Spammy social network Tsu shuts down

No big surprise here: Tsu, a social network that worked around the App Store’s rules on pay-per-installs, incentivized its users to create content, rewarded people for signing up friends, and got banned from Facebook for spamming, has now shut down. Yes, “pay you to post” and “pay you to friend” turns out to be an unsustainable business model, after all. According to a message on the Tsu website, the company claims it failed to raise an additional round of funding to keep its social network alive.

You may remember Tsu as the network that made a big stink about getting booted off of Facebook, at the time claiming it was the unjust victim of censorship. In reality, Tsu was spamming. Tsu had violated Facebook’s Platform Policy that forbids developers from incentivizing content because it “encourages spammy sharing and a bad experience” for Facebook users, the company told Wired last year in response to Tsu’s ban.

Despite the startup’s decision to go the incentivized route, the company claimed in 2015 to have 2 million users. With the shutdown this month, Tsu says it had seen 5.2 million users on its platform. However, according to data from mobile intelligence firm Sensor Tower, Tsu only had 1.5 million downloads worldwide across both iOS and Android. That’s not active users, but app installs.

The service was also available via the web, but it never reached the mainstream. In fact, the only people who seemed interested in Tsu were social media marketers and the SEO/SEM crowd.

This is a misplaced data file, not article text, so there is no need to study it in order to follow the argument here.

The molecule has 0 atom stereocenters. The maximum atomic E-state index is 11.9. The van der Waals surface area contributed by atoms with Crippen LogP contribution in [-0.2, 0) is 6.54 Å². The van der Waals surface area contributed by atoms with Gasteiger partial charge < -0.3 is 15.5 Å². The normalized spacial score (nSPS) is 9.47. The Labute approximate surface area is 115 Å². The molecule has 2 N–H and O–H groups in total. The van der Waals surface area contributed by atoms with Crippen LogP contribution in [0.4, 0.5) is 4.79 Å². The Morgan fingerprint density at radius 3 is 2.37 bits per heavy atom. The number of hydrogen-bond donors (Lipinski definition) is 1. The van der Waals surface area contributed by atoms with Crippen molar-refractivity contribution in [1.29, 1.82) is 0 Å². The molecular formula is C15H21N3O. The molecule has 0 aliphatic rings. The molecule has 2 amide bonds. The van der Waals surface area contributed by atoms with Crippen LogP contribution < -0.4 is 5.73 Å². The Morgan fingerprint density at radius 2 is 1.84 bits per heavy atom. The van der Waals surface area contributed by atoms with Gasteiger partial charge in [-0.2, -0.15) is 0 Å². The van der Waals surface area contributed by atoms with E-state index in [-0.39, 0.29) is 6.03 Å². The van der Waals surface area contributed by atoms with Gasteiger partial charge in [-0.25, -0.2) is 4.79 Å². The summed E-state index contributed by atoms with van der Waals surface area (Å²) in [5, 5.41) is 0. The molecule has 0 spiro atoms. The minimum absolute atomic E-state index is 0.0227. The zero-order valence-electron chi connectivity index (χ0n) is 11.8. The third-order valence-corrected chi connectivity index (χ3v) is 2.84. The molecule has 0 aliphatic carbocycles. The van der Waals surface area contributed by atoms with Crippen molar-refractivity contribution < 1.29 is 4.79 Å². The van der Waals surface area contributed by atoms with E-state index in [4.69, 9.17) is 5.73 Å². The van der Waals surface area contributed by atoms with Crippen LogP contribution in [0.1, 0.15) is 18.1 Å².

Tsu was a problematic social network, if there ever was one. Its payment scheme was a bit like multi-level marketing – users were paid based on the engagement with the content they shared on the network, and how many other new users they recruited. Tsu’s plan was to keep 10 percent of the total ad revenue for itself, while half the remainder went to users and the other half to the network that brought the content creator to the platform. This encouraged Tsu users to grow their networks in order to make more money.

The company marketed this via an altruistic-sounding vision about how a social network’s users should be compensated, given that they’re providing the content that brings the ad dollars in the first place.

The truth is, social networking users are already compensated – platforms like Facebook, Twitter and Snapchat are available for free, offering ways to connect with friends and family over great distances, engage in conversations, share media, message privately, and more. Yes, it’s in exchange for seeing targeted ads, but that’s a deal that over a billion users are willing to take.

Tsu users, meanwhile, didn’t come because they cared about connecting – they came for the money. That never ends well.

Tsu monetized through ads around its content. Last year, ads from Twitter, Lyft, Taco Bell, Pandora, and others were spotted on its service.

According to a message posted on Tsu’s site, the social network is now gone for good. And we’re fine with that.

“…We have permanently taken the tsu product offline due to the cost associated with running it and our inability to complete the last funding round,” writes Tsu’s founder Sebastian Sobczak. “We are now focused on retooling in order to launch alternative apps for our community and others.”

The company claims it will still pay out to users whose accounts have amounts large enough for redemption ($100) if those users reach out via email by the end of the month.

Messages to Tsu weren’t returned.